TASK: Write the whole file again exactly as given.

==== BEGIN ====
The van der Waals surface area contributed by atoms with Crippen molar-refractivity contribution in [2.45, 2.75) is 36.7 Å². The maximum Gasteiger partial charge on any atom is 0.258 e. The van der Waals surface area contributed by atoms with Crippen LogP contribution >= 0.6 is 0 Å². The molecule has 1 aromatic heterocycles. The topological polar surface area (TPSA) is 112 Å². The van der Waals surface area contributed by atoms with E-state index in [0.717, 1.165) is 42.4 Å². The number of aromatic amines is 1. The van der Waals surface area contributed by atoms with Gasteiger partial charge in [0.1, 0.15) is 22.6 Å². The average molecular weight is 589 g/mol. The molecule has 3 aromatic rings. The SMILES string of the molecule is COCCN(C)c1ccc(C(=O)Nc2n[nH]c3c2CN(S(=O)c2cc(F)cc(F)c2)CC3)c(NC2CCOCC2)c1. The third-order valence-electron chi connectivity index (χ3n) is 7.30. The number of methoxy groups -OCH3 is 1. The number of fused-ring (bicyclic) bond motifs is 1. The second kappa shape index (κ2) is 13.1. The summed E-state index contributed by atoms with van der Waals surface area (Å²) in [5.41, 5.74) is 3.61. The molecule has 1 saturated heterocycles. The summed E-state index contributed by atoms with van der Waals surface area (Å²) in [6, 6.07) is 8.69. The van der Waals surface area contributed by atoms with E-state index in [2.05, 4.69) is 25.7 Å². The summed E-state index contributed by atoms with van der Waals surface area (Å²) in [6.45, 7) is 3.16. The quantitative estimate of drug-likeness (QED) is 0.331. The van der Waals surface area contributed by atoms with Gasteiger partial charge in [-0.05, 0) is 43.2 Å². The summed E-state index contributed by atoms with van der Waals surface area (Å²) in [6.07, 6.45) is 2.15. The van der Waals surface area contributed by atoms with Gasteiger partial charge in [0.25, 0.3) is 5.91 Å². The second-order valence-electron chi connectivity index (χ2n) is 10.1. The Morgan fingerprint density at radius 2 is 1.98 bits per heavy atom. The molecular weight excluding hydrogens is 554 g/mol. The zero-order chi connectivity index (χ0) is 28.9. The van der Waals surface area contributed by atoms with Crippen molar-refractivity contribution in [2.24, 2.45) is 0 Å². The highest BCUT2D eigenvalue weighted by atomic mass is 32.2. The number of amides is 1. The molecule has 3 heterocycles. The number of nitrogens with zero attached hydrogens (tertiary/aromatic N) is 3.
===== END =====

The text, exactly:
The van der Waals surface area contributed by atoms with Crippen molar-refractivity contribution in [2.45, 2.75) is 36.7 Å². The maximum Gasteiger partial charge on any atom is 0.258 e. The van der Waals surface area contributed by atoms with Crippen LogP contribution >= 0.6 is 0 Å². The molecule has 1 aromatic heterocycles. The topological polar surface area (TPSA) is 112 Å². The van der Waals surface area contributed by atoms with E-state index in [0.717, 1.165) is 42.4 Å². The number of aromatic amines is 1. The van der Waals surface area contributed by atoms with Gasteiger partial charge in [0.1, 0.15) is 22.6 Å². The average molecular weight is 589 g/mol. The molecule has 3 aromatic rings. The SMILES string of the molecule is COCCN(C)c1ccc(C(=O)Nc2n[nH]c3c2CN(S(=O)c2cc(F)cc(F)c2)CC3)c(NC2CCOCC2)c1. The third-order valence-electron chi connectivity index (χ3n) is 7.30. The number of methoxy groups -OCH3 is 1. The number of fused-ring (bicyclic) bond motifs is 1. The second kappa shape index (κ2) is 13.1. The summed E-state index contributed by atoms with van der Waals surface area (Å²) in [5.41, 5.74) is 3.61. The molecule has 1 saturated heterocycles. The summed E-state index contributed by atoms with van der Waals surface area (Å²) in [6, 6.07) is 8.69. The van der Waals surface area contributed by atoms with E-state index in [2.05, 4.69) is 25.7 Å². The summed E-state index contributed by atoms with van der Waals surface area (Å²) in [6.45, 7) is 3.16. The quantitative estimate of drug-likeness (QED) is 0.331. The van der Waals surface area contributed by atoms with Gasteiger partial charge in [-0.05, 0) is 43.2 Å². The summed E-state index contributed by atoms with van der Waals surface area (Å²) in [6.07, 6.45) is 2.15. The van der Waals surface area contributed by atoms with Gasteiger partial charge in [0.25, 0.3) is 5.91 Å². The second-order valence-electron chi connectivity index (χ2n) is 10.1. The Morgan fingerprint density at radius 2 is 1.98 bits per heavy atom. The molecular weight excluding hydrogens is 554 g/mol. The zero-order chi connectivity index (χ0) is 28.9. The van der Waals surface area contributed by atoms with Crippen molar-refractivity contribution in [2.24, 2.45) is 0 Å². The highest BCUT2D eigenvalue weighted by atomic mass is 32.2. The number of amides is 1. The molecule has 3 heterocycles. The number of nitrogens with zero attached hydrogens (tertiary/aromatic N) is 3.